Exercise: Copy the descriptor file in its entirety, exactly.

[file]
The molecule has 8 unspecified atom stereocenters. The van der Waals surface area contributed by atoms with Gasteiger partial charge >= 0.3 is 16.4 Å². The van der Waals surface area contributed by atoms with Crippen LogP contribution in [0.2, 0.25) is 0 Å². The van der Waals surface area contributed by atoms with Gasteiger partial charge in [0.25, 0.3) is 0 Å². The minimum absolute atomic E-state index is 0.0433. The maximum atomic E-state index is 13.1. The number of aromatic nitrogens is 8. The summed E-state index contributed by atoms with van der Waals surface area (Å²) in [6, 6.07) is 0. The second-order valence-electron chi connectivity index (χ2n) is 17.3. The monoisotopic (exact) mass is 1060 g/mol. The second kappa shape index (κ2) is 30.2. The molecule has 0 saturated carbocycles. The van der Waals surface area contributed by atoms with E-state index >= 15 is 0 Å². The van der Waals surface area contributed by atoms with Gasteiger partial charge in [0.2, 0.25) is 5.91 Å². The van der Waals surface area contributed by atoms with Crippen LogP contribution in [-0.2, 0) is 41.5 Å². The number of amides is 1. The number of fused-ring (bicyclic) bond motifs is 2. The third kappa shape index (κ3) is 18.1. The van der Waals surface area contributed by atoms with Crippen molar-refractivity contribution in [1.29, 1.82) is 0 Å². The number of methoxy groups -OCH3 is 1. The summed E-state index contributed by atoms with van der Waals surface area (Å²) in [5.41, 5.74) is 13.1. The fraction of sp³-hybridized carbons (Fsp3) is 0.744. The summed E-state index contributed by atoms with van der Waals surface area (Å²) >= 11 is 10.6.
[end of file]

The molecule has 8 unspecified atom stereocenters. The van der Waals surface area contributed by atoms with Gasteiger partial charge >= 0.3 is 16.4 Å². The van der Waals surface area contributed by atoms with Crippen LogP contribution in [0.2, 0.25) is 0 Å². The van der Waals surface area contributed by atoms with Gasteiger partial charge in [0.25, 0.3) is 0 Å². The minimum absolute atomic E-state index is 0.0433. The maximum atomic E-state index is 13.1. The number of aromatic nitrogens is 8. The summed E-state index contributed by atoms with van der Waals surface area (Å²) in [6, 6.07) is 0. The second-order valence-electron chi connectivity index (χ2n) is 17.3. The monoisotopic (exact) mass is 1060 g/mol. The second kappa shape index (κ2) is 30.2. The molecule has 0 saturated carbocycles. The van der Waals surface area contributed by atoms with E-state index >= 15 is 0 Å². The van der Waals surface area contributed by atoms with Gasteiger partial charge in [0.2, 0.25) is 5.91 Å². The van der Waals surface area contributed by atoms with Crippen LogP contribution in [-0.2, 0) is 41.5 Å². The number of amides is 1. The number of fused-ring (bicyclic) bond motifs is 2. The third kappa shape index (κ3) is 18.1. The van der Waals surface area contributed by atoms with Crippen molar-refractivity contribution in [1.29, 1.82) is 0 Å². The number of methoxy groups -OCH3 is 1. The summed E-state index contributed by atoms with van der Waals surface area (Å²) in [5.41, 5.74) is 13.1. The fraction of sp³-hybridized carbons (Fsp3) is 0.744. The summed E-state index contributed by atoms with van der Waals surface area (Å²) >= 11 is 10.6.